“I can’t comment on the speculation,” the spokeswoman said. She added that the auto lender is “committed to pursuing an outcome that is in the best interests” of shareholders and employees.

The uncertainty surrounding the Fiat Chrysler partnership is yet another challenge for Santander Consumer’s management to navigate.

The auto lender has been rocked in recent years by a range of problems, from accounting snafus, including changes to its loan-loss calculations, to regulatory problems, including an enforcement action with the Federal Reserve.

When Powell, Santander Consumer’s third CEO in as many years, came on board last year, investors hoped he could instill a much-needed sense of stability.

Powell said at the time that he planned to focus on expanding Santander’s relationship with Chrysler. The auto lender last year struck an agreement with its Boston-based parent to purchase prime loans originated through the Chrysler relationship.

As of March 31 the parent company’s auto book had more than doubled from a year earlier, to $38.6 million, according to the Federal Deposit Insurance Corp.

Meanwhile, at Santander Consumer, total loans originated through the Chrysler partnership jumped 27%, to just under $2 billion. A majority of those loans went to borrowers with FICO scores above 640.

But while Powell succeeded in ramping up lending, Santander Consumer continued to fall short of the agreement’s target of originating 65% of loans made through Fiat Chrysler dealers. That figure stood at 28% during the first quarter.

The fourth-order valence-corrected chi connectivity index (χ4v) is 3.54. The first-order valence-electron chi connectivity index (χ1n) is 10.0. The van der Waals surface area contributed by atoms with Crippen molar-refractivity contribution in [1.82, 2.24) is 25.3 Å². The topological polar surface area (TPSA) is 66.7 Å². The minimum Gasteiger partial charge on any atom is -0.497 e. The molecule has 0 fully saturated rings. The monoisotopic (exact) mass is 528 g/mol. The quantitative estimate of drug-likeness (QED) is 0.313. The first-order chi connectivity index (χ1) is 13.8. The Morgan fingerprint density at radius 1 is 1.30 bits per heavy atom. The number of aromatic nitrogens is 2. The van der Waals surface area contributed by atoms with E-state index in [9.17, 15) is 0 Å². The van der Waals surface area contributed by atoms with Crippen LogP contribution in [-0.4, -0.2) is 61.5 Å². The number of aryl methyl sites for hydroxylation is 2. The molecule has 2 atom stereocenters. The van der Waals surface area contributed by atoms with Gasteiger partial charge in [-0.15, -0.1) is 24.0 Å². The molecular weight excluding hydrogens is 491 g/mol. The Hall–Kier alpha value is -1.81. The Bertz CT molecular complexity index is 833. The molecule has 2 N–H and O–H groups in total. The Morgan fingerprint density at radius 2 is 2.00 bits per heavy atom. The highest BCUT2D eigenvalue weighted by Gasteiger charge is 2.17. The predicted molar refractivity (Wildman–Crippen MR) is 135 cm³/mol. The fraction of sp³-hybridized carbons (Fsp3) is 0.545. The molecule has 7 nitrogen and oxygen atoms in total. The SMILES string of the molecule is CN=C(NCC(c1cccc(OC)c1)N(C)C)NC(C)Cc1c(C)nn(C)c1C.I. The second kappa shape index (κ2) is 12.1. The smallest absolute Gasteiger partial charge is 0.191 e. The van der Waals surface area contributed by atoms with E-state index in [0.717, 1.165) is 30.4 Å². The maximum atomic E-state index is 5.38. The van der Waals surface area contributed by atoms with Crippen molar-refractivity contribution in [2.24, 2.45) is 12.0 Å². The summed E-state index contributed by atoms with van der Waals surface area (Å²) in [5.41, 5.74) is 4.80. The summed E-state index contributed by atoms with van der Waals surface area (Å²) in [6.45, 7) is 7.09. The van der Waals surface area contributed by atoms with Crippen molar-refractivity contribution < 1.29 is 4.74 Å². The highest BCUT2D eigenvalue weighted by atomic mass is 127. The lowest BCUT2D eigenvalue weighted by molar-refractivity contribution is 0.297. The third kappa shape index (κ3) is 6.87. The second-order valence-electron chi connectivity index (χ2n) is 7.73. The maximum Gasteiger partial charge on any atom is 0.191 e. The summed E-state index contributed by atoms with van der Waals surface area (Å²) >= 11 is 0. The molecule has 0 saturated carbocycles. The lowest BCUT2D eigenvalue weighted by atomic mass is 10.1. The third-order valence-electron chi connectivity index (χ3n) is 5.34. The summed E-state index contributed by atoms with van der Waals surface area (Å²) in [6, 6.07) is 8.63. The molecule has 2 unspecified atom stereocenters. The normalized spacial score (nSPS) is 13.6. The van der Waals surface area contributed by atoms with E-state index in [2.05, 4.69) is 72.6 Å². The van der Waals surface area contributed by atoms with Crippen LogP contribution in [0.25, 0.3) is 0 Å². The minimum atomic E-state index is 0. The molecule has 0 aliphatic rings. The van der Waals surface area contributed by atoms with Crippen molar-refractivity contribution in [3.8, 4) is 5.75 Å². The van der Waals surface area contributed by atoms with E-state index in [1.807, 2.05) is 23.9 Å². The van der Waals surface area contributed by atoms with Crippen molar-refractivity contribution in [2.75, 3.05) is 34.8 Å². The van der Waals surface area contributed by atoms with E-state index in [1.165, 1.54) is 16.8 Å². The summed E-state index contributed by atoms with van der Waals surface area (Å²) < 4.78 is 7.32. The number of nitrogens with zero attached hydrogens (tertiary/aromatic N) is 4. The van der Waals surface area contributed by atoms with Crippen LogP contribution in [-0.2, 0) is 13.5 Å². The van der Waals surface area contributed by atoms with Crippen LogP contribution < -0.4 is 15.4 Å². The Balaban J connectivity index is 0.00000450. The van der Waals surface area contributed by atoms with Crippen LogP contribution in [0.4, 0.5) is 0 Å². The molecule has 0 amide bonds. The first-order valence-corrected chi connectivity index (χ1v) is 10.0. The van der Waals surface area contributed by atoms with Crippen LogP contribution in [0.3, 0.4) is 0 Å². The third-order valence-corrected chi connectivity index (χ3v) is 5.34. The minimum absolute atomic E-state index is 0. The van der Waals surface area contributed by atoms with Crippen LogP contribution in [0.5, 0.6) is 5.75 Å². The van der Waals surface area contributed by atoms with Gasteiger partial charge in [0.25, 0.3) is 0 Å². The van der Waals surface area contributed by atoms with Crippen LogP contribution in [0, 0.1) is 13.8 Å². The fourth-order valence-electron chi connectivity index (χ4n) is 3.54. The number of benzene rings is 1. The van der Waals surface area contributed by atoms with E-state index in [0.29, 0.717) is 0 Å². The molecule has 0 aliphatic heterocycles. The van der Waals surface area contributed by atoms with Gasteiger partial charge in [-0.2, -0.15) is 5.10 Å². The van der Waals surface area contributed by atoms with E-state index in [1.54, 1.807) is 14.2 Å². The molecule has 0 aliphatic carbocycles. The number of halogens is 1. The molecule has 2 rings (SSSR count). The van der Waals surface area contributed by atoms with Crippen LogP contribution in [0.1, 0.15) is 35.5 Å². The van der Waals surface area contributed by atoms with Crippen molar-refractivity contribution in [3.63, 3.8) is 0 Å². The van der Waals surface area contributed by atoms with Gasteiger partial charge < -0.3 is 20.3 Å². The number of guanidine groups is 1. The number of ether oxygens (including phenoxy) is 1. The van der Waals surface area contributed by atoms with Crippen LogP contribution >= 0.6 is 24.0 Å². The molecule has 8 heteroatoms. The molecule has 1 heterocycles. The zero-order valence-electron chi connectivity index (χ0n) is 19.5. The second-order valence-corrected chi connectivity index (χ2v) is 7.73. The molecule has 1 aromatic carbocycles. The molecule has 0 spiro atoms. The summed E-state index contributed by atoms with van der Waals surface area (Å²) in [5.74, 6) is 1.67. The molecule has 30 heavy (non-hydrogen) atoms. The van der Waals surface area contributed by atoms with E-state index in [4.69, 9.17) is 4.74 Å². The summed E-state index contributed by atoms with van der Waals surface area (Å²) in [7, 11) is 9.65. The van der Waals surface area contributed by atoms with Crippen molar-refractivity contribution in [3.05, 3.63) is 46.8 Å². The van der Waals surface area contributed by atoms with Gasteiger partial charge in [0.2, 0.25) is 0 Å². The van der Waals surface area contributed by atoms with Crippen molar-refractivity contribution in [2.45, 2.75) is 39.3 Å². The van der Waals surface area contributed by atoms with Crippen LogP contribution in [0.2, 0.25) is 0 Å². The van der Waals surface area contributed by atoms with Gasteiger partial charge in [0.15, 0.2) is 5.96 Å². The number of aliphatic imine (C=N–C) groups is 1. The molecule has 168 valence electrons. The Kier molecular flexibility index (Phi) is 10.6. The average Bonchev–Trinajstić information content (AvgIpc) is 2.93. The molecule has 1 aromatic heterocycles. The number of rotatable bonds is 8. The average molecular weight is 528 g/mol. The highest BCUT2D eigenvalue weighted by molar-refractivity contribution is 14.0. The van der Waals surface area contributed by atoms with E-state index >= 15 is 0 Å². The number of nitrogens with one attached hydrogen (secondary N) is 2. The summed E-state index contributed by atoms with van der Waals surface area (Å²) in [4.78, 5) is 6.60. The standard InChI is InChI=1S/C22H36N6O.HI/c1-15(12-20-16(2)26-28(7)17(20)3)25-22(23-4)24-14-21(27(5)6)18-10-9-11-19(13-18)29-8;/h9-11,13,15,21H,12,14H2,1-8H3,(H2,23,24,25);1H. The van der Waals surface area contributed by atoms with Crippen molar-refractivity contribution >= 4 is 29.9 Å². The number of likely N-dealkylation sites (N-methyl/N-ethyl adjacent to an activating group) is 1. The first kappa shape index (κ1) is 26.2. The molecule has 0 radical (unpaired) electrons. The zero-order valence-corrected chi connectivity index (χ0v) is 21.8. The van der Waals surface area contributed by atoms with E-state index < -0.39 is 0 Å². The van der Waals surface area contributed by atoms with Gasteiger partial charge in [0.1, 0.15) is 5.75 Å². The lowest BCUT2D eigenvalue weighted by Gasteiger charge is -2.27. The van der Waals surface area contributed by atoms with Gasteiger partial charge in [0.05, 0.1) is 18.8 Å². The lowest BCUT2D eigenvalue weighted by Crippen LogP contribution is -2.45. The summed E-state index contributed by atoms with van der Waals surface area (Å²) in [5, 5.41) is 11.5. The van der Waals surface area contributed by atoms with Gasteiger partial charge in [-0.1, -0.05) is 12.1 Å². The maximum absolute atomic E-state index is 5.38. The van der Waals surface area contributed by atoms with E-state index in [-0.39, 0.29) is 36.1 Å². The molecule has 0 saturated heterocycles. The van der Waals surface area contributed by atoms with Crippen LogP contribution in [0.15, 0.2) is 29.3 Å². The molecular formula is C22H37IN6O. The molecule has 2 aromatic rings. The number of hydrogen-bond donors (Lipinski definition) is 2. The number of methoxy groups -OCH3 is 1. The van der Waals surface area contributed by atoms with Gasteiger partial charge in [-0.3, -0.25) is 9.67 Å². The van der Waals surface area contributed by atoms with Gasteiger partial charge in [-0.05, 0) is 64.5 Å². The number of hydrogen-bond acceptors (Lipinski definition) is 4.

Discussing Fiat Chrysler’s plans to form a so-called captive-finance unit, Fiat Chrysler CEO Sergio Marchionne suggested last week that the plans stemmed in part from shortcomings on Santander’s end.

“If we have had proper service, and we have not had it,” the Italian-American automaker would not be as “keenly interested as we are in this topic today,” Marchionne said at the company’s investor day in Balocco, Italy.

The separation of Santander Consumer and Fiat Chrysler would serve as the latest example of how auto makers and banks are “cleaning up the unusual relationships that were created during the financial crisis,” said Sandler O’Neill’s Donat.

Fiat Chrysler is currently one of the only big, U.S. auto makers without its own captive-finance unit. The company first partnered with Santander in 2013, shortly after it emerged from bankruptcy and was acquired by Fiat. The company spent the following years getting back solid financial ground and paying down debt.

In 2012, General Motors exited a similar financing agreement with Ally Financial, creating its own captive unit to help boost auto sales.
During a conference call with analysts Friday, Powell emphasized that the Chrysler agreement, a 10-year contract, remains in place.

“Just to be really clear, that agreement has not been terminated and remains in effect,” Powell said, praising the company’s recent performance. “Our Chrysler Capital business continues to operate in business as usual mode.”